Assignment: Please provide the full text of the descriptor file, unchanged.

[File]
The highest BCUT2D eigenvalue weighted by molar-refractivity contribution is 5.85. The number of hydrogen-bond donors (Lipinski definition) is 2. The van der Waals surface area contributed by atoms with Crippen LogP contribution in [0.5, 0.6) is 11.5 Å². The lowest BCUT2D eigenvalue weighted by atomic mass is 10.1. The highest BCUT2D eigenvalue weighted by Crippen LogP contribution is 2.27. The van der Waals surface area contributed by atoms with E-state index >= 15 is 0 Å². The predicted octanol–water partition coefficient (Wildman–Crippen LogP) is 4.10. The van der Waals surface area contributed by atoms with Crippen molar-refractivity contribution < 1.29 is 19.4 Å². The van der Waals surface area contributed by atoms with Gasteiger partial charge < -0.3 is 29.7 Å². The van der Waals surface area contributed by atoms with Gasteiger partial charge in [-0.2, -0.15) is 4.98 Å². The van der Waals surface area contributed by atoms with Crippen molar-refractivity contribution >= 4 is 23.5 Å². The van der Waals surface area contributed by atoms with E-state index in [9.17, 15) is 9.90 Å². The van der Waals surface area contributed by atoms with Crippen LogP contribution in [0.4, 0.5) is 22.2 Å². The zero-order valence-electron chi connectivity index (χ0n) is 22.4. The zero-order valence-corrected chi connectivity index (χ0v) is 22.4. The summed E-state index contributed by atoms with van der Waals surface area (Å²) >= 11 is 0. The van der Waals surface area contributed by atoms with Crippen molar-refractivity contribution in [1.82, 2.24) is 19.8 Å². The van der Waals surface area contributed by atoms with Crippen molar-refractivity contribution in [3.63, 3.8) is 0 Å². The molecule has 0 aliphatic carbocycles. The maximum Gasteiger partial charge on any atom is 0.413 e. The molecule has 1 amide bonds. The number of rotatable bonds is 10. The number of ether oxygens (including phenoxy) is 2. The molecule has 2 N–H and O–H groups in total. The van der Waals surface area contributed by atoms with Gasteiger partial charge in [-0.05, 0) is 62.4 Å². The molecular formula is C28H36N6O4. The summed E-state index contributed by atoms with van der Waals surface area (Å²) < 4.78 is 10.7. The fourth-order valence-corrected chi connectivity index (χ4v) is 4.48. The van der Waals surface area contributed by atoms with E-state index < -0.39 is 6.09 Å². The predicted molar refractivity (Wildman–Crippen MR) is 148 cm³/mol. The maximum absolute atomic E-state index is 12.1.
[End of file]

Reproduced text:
The highest BCUT2D eigenvalue weighted by molar-refractivity contribution is 5.85. The number of hydrogen-bond donors (Lipinski definition) is 2. The van der Waals surface area contributed by atoms with Crippen LogP contribution in [0.5, 0.6) is 11.5 Å². The lowest BCUT2D eigenvalue weighted by atomic mass is 10.1. The highest BCUT2D eigenvalue weighted by Crippen LogP contribution is 2.27. The van der Waals surface area contributed by atoms with E-state index >= 15 is 0 Å². The predicted octanol–water partition coefficient (Wildman–Crippen LogP) is 4.10. The van der Waals surface area contributed by atoms with Crippen molar-refractivity contribution < 1.29 is 19.4 Å². The van der Waals surface area contributed by atoms with Gasteiger partial charge < -0.3 is 29.7 Å². The van der Waals surface area contributed by atoms with Gasteiger partial charge in [-0.2, -0.15) is 4.98 Å². The van der Waals surface area contributed by atoms with Crippen molar-refractivity contribution >= 4 is 23.5 Å². The van der Waals surface area contributed by atoms with E-state index in [9.17, 15) is 9.90 Å². The van der Waals surface area contributed by atoms with Crippen LogP contribution in [0.4, 0.5) is 22.2 Å². The zero-order valence-electron chi connectivity index (χ0n) is 22.4. The zero-order valence-corrected chi connectivity index (χ0v) is 22.4. The summed E-state index contributed by atoms with van der Waals surface area (Å²) >= 11 is 0. The van der Waals surface area contributed by atoms with Crippen molar-refractivity contribution in [1.82, 2.24) is 19.8 Å². The van der Waals surface area contributed by atoms with Crippen molar-refractivity contribution in [3.63, 3.8) is 0 Å². The molecule has 0 aliphatic carbocycles. The maximum Gasteiger partial charge on any atom is 0.413 e. The molecule has 1 amide bonds. The number of rotatable bonds is 10. The number of ether oxygens (including phenoxy) is 2. The molecule has 2 N–H and O–H groups in total. The van der Waals surface area contributed by atoms with Gasteiger partial charge in [-0.05, 0) is 62.4 Å². The molecular formula is C28H36N6O4. The summed E-state index contributed by atoms with van der Waals surface area (Å²) < 4.78 is 10.7. The fourth-order valence-corrected chi connectivity index (χ4v) is 4.48. The van der Waals surface area contributed by atoms with E-state index < -0.39 is 6.09 Å². The predicted molar refractivity (Wildman–Crippen MR) is 148 cm³/mol. The maximum absolute atomic E-state index is 12.1.